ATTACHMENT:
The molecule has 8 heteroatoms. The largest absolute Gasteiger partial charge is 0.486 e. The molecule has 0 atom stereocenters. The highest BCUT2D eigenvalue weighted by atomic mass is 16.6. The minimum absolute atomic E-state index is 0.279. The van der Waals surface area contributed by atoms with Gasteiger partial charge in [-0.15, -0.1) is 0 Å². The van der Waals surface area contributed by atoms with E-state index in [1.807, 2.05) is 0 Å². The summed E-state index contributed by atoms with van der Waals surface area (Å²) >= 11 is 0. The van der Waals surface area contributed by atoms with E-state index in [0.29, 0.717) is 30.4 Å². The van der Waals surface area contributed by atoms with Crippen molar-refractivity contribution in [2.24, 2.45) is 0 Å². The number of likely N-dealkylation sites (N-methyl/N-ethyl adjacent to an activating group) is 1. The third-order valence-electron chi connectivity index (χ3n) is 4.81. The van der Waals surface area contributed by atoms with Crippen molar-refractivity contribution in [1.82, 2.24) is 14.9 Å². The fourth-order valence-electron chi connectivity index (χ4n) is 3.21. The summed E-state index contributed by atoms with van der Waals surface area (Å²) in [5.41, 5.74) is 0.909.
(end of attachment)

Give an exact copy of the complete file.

The molecule has 8 heteroatoms. The largest absolute Gasteiger partial charge is 0.486 e. The molecule has 0 atom stereocenters. The highest BCUT2D eigenvalue weighted by atomic mass is 16.6. The minimum absolute atomic E-state index is 0.279. The van der Waals surface area contributed by atoms with Gasteiger partial charge in [-0.15, -0.1) is 0 Å². The van der Waals surface area contributed by atoms with E-state index in [1.807, 2.05) is 0 Å². The summed E-state index contributed by atoms with van der Waals surface area (Å²) >= 11 is 0. The van der Waals surface area contributed by atoms with E-state index in [0.29, 0.717) is 30.4 Å². The van der Waals surface area contributed by atoms with Crippen molar-refractivity contribution in [2.24, 2.45) is 0 Å². The number of likely N-dealkylation sites (N-methyl/N-ethyl adjacent to an activating group) is 1. The third-order valence-electron chi connectivity index (χ3n) is 4.81. The van der Waals surface area contributed by atoms with Crippen molar-refractivity contribution in [1.82, 2.24) is 14.9 Å². The fourth-order valence-electron chi connectivity index (χ4n) is 3.21. The summed E-state index contributed by atoms with van der Waals surface area (Å²) in [5.41, 5.74) is 0.909.